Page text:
Best Practices for High Quality Audio in Lecture Recordings
Follow these tips to ensure you always sound your best on the Panopto class recording system.
- Project your voice. Speak as if you want to be heard by someone on the opposite end of the room.
- Repeat students’ questions before answering.
- Use the clip-on mic whenever possible.
- Consider your position in relation to the microphones in the classroom.
Clip-on Mic (Lavalier Mic)
This microphone provides the best intelligibility for the professor's voice. Every classroom has a clip-on mic placed near the PC along with rechargeable batteries. It should be clipped near your chest and pointed towards your face. The attached transmitter pack can be placed in a pocket, hitched on a belt, or carried.
(1) Mute/ Unmute Switch
(2) On / Off Switch (located under battery cover)
(3) Latches for opening battery cover An LED light will indicate that the device is on.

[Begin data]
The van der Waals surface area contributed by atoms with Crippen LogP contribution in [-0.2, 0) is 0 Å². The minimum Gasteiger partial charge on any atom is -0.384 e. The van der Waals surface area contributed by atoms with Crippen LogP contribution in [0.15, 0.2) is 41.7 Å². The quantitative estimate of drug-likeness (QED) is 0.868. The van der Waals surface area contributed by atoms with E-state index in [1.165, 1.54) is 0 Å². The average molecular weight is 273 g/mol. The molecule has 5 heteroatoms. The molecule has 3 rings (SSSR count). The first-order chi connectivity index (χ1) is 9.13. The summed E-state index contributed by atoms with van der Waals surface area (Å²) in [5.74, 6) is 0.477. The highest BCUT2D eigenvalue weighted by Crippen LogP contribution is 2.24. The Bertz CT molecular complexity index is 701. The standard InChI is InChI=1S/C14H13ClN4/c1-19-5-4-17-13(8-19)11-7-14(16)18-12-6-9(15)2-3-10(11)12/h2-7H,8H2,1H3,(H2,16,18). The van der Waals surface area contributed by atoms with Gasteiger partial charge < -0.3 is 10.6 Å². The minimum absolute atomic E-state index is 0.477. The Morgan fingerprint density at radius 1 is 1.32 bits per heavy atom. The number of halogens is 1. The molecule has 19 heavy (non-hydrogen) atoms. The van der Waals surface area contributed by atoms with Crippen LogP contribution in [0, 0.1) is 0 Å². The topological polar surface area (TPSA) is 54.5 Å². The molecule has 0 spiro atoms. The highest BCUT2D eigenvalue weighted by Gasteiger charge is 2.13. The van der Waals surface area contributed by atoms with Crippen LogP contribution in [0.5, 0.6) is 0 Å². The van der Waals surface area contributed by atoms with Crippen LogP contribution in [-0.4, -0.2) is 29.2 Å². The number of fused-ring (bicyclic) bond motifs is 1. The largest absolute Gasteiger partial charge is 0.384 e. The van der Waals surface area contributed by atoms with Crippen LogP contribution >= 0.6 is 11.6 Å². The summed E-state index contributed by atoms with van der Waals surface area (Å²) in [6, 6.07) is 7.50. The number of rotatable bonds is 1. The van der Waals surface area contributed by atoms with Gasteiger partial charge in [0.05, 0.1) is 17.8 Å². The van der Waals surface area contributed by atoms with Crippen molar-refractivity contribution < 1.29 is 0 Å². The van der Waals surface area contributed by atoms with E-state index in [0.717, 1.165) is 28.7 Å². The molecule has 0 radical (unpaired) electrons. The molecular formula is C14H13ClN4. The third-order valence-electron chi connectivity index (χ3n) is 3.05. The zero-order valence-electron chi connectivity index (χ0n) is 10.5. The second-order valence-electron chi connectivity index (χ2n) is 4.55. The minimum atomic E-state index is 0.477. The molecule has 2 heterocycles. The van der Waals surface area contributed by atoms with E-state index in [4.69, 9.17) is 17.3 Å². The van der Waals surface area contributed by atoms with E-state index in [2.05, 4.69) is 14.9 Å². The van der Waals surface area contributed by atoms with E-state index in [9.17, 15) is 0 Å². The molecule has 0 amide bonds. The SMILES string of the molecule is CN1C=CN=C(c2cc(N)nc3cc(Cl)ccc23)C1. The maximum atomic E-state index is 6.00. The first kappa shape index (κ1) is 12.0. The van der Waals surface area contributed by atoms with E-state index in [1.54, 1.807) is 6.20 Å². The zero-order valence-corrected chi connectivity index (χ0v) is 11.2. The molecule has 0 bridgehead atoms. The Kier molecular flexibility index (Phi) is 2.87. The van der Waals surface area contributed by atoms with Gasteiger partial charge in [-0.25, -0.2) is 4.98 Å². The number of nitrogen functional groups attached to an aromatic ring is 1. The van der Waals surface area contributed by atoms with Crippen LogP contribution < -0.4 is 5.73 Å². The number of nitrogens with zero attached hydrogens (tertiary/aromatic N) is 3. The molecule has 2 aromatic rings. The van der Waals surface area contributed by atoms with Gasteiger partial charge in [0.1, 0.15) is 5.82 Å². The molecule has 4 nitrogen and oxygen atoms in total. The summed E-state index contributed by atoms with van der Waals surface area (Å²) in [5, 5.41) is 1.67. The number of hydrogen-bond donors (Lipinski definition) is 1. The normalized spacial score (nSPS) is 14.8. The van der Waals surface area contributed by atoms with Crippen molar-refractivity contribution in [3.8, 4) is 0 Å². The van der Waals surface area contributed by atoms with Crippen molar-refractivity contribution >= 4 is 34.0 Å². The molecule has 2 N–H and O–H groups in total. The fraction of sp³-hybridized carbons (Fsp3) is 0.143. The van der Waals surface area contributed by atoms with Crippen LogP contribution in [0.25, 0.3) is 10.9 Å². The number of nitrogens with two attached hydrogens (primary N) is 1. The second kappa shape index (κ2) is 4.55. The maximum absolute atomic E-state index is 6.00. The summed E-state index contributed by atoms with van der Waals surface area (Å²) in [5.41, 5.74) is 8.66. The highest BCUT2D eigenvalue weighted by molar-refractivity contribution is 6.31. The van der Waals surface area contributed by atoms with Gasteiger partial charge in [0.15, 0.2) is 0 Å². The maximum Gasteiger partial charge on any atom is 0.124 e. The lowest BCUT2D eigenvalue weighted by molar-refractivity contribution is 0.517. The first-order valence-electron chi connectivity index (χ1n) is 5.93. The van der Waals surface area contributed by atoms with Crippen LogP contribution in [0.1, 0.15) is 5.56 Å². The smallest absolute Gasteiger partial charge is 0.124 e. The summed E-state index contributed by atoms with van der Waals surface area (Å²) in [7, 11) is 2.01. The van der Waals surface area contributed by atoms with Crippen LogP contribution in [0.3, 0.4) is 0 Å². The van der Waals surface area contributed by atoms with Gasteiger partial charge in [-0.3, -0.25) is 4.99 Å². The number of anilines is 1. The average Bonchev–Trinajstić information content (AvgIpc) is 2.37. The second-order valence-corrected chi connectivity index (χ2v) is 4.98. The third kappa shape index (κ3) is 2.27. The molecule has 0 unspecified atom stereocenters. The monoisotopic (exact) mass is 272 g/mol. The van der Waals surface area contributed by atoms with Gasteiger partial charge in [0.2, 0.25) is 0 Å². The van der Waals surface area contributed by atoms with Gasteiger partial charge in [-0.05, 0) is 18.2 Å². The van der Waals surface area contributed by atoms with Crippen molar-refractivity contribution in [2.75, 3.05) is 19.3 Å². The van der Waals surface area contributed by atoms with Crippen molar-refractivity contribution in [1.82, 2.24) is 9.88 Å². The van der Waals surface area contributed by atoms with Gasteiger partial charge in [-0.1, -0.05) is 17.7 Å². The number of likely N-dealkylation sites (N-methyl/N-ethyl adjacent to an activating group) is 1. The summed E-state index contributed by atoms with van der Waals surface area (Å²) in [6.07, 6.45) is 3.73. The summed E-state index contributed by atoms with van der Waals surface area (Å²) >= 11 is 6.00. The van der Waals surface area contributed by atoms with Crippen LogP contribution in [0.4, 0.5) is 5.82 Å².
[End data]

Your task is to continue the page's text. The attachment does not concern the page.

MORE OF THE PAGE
Professor Ceiling Mic
Every classroom is equipped with a forward-facing ceiling microphone. When possible, stand at the front of the room in the direction that the mic is facing.
Student Ceiling Mics
There are smaller ceiling mics placed around each room to capture student questions, but they are not very effective unless the student speaks up and projects their voice. It helps to encourage your students to speak up if they are soft spoken. The best way to ensure student questions are heard is to repeat each question before answering.
Standing in front of this microphone provides optimal sound quality, but requires the speaker to stand in place when presenting. These mics are built in to the lecterns of McD 200, McD 206, McD 207, Hotung1000, Hotung 2000, and Hotung 2001
McD 200 Student Mics
If your class is in McDonough 200, students can speak into the microphones at their desks. Each desk mic in McD 200 has a grey power button at its base and an green light to indicate that it is on. Please make sure the microphone is then turned off after speaking to prevent recording excessive background noise such as typing or shuffling papers.